Today, we remembered the attacks on the World Trade Center and the Pentagon by offering a "Mass in Time of War or Civil Disturbance" at my parish. We did this at our regularly scheduled 8:00 AM Mass. After the Mass we tolled the church bell for about 15 minutes. But we are not having any additional Masses or special services at my parish today.
My pastor has caught a little bit of heat for this from some parishioners, who felt that we ought to have a "special" Mass or service today. But I think that the way we have handled this day is fitting. I'm not sure I can put my finger on the reasons I think so, but I think that having a "special" Mass for today would not have been appropriate. We certainly recognized the significance of this day in the prayers, and I did in my homily, which emphasized that the only true source of Peace is Christ and his redemptive work. But I think that today should be a "low-key" sort of day, and not the frenzy of emotional hyperbolics we have seen building up to today.
There was also some disappointment expressed about the relative lack of patriotic music at today's Mass. We closed the Mass with "America the Beautiful" but that was the only patriotic song we sung. I think this was also fitting. I have always been uneasy with patriotic music at Mass. And that's not because I'm not a Patriot. I love expressions of patriotism as much as any American. I sing the national anthem enthusiastically at public events. I'm all in favor of things like starting the school day with the pledge of allegiance. But I don't think the Mass is the proper place for unrestrained expressions of patriotism.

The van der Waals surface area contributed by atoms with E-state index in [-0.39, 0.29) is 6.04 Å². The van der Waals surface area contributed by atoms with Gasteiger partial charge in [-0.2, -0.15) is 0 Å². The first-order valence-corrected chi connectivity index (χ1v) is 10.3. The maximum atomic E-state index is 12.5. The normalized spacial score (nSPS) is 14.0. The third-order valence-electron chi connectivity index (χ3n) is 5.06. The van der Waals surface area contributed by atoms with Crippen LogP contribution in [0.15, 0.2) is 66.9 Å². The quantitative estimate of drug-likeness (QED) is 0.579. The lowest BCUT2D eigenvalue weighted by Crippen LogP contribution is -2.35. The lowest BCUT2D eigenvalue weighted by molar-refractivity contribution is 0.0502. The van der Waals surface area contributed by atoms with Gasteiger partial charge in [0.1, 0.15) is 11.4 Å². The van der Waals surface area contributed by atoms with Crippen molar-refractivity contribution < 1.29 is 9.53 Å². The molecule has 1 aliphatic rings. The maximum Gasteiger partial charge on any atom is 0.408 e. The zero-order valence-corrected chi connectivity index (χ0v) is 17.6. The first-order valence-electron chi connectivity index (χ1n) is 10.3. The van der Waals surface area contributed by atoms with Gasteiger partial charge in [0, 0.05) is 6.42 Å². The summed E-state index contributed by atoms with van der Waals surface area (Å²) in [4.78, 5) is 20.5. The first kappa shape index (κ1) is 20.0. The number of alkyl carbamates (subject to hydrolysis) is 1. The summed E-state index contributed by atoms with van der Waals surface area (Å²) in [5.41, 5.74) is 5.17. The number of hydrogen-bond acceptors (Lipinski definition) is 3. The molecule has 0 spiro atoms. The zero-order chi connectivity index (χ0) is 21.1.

Finally, a couple of older people I know have pointed something curious out to me. We see that there are a plethora of different "remembrance services" and the like going on across the country. Now, I don't think there's anything wrong with them, but I am somewhat puzzled at what I see as an over-multiplication of them. In my little town of St. Joseph, Michigan, there are something like 35 different services today, in addition to the big service for the whole town at the firehouse. The announcements of them took up almost a whole page of the local newspaper. But these older people observed that nothing like this happened in World War II, for example, in marking the anniversary of the bombing of Pearl Harbor. They told me there was nothing like the kind of almost-frenzied series of different services, rallies, or the like. This stikes me as interesting, and indicative of some sort of change that has overtaken American culture between then and now. What has changed? Is it a change for the better or worse?
Don't Be Alarmed
I know some people were worried yesterday because apparently my blog page came up as blank for couple of hours. They took this as a sign that perhaps my blog had been "silenced." No, nothing like that happpened. It was a purely technical problem.
Also, don't be alarmed if I don't post for a few days again. Nothing sinister going on. But they're switching our servers and software at my church and school over to Novell, and we'll be off-line for a day or two. Not to mention that, even once we're back on-line here, I fully expect that nothing will actually work right. That seems to be the way it is whenever you make changes or attmept to "upgrade."